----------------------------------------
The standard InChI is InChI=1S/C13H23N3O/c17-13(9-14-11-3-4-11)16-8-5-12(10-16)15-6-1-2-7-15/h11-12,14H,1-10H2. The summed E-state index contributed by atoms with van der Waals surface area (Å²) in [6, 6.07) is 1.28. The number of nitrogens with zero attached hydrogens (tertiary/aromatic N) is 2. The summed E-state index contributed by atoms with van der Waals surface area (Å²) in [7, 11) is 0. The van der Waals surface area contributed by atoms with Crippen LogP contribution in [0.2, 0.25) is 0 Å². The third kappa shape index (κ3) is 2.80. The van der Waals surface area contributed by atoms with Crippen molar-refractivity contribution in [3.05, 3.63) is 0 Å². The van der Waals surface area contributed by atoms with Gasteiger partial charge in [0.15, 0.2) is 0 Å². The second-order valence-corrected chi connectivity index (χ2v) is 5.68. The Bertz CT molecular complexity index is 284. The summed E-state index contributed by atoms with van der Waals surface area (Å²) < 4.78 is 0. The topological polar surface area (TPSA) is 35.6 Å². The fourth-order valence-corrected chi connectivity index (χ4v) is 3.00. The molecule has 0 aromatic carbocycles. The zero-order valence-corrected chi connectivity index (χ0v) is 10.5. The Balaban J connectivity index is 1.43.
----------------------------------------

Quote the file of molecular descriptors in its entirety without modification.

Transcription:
The standard InChI is InChI=1S/C13H23N3O/c17-13(9-14-11-3-4-11)16-8-5-12(10-16)15-6-1-2-7-15/h11-12,14H,1-10H2. The summed E-state index contributed by atoms with van der Waals surface area (Å²) in [6, 6.07) is 1.28. The number of nitrogens with zero attached hydrogens (tertiary/aromatic N) is 2. The summed E-state index contributed by atoms with van der Waals surface area (Å²) in [7, 11) is 0. The van der Waals surface area contributed by atoms with Crippen LogP contribution in [0.2, 0.25) is 0 Å². The third kappa shape index (κ3) is 2.80. The van der Waals surface area contributed by atoms with Crippen molar-refractivity contribution in [3.05, 3.63) is 0 Å². The van der Waals surface area contributed by atoms with Gasteiger partial charge in [0.15, 0.2) is 0 Å². The second-order valence-corrected chi connectivity index (χ2v) is 5.68. The Bertz CT molecular complexity index is 284. The summed E-state index contributed by atoms with van der Waals surface area (Å²) < 4.78 is 0. The topological polar surface area (TPSA) is 35.6 Å². The fourth-order valence-corrected chi connectivity index (χ4v) is 3.00. The molecule has 0 aromatic carbocycles. The zero-order valence-corrected chi connectivity index (χ0v) is 10.5. The Balaban J connectivity index is 1.43.